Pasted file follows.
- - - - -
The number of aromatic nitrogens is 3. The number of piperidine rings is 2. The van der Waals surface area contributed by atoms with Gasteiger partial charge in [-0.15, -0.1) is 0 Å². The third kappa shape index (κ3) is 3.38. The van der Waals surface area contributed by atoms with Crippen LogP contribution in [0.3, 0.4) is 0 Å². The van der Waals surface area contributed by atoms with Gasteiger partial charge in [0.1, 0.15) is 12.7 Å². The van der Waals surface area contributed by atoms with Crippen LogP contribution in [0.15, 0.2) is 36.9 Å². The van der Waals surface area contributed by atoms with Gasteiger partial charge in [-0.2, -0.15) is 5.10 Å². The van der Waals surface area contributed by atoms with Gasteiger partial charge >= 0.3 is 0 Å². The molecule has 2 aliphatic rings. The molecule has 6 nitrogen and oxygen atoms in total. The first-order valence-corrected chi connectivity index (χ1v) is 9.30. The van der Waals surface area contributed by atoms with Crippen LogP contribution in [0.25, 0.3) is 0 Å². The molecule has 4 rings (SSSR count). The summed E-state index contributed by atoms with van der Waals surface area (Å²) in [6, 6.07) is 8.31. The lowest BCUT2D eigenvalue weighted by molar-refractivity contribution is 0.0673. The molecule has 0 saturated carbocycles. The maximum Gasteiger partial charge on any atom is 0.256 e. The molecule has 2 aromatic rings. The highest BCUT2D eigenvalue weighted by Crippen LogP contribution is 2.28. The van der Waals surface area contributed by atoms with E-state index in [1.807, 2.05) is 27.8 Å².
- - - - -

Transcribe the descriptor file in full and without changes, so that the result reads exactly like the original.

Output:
The number of aromatic nitrogens is 3. The number of piperidine rings is 2. The van der Waals surface area contributed by atoms with Gasteiger partial charge in [-0.15, -0.1) is 0 Å². The third kappa shape index (κ3) is 3.38. The van der Waals surface area contributed by atoms with Crippen LogP contribution in [0.3, 0.4) is 0 Å². The van der Waals surface area contributed by atoms with Gasteiger partial charge in [0.1, 0.15) is 12.7 Å². The van der Waals surface area contributed by atoms with Crippen LogP contribution in [0.15, 0.2) is 36.9 Å². The van der Waals surface area contributed by atoms with Gasteiger partial charge in [-0.2, -0.15) is 5.10 Å². The van der Waals surface area contributed by atoms with Gasteiger partial charge >= 0.3 is 0 Å². The molecule has 2 aliphatic rings. The molecule has 6 nitrogen and oxygen atoms in total. The first-order valence-corrected chi connectivity index (χ1v) is 9.30. The van der Waals surface area contributed by atoms with Crippen LogP contribution in [0.25, 0.3) is 0 Å². The molecule has 4 rings (SSSR count). The summed E-state index contributed by atoms with van der Waals surface area (Å²) in [6, 6.07) is 8.31. The lowest BCUT2D eigenvalue weighted by molar-refractivity contribution is 0.0673. The molecule has 0 saturated carbocycles. The maximum Gasteiger partial charge on any atom is 0.256 e. The molecule has 2 aromatic rings. The highest BCUT2D eigenvalue weighted by Crippen LogP contribution is 2.28. The van der Waals surface area contributed by atoms with E-state index in [1.807, 2.05) is 27.8 Å².